Snyder's decision to close doors for Syrian refugees

The governor has hit the pause button - but not the delete button - as he ponders what to do about opening the doors to refugees from Syria. For now, the door is closed and locked but Governor Rick Snyder wants everyone to know, "we want to be a opening and welcoming for people around the world," just not right now.

Weeks ago, the governor was near the head of the line with arms open for the raft of refugees searching for a place to call home. But the arms are now folded in the wake of the, what he termed the "horrific" act of terrorism in Paris last weekend.

Mr. Snyder advises now is the time to review all the procedures Homeland Security uses to screen out the bad guys. "When you have events like this, you ask questions about how these attacks took say do any procedures need to be revised...."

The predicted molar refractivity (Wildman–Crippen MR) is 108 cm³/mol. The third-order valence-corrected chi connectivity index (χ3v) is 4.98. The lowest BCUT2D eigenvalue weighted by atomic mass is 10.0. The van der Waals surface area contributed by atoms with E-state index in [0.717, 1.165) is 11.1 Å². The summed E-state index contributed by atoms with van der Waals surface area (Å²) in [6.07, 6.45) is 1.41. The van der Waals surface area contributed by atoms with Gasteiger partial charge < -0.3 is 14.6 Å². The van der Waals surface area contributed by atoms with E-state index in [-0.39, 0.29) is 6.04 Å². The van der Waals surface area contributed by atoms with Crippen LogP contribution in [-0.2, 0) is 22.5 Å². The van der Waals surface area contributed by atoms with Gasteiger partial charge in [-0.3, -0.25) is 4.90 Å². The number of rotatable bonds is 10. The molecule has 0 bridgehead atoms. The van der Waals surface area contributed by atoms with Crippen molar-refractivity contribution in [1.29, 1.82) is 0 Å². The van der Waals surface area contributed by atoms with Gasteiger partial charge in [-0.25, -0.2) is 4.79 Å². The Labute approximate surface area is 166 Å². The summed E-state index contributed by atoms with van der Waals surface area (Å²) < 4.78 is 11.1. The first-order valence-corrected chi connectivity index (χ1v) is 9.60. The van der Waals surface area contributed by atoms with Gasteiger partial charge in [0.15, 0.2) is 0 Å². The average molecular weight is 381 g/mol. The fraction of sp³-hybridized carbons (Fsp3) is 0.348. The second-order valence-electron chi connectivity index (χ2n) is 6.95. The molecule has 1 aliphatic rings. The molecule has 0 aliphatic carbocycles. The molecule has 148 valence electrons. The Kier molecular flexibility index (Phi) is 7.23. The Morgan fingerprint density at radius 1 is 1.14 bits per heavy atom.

And supposedly until any mistakes are corrected, the governor thinks the "prudent" thing to do is step back. And he thinks it could be more than a year before the refugee pipeline begins to flow.

Meanwhile,in the Arab-American community near Detroit, which has one of the largest populations in the country, it disagrees with the governor. "The United States should be a safe haven," argues Dr. Yahya Basha from West Bloomfield.

Another pro-refugee church group warned governors that, "you can't restrict certain nationalities coming to your state," and the group thinks a discrimination lawsuit could be in the offing. Obviously Mr. Snyder and nine other governors think otherwise.

Some argue enough safeguards are already in place while Rep. Gary Glenn (R-Midland) concludes security officials say the refugees "cannot be safely screened to identify and block jihadists masked as "refugees...."

So here we go with yet another unforeseen event which has dragged this governor into another controversy that was not on his agenda but he it is now.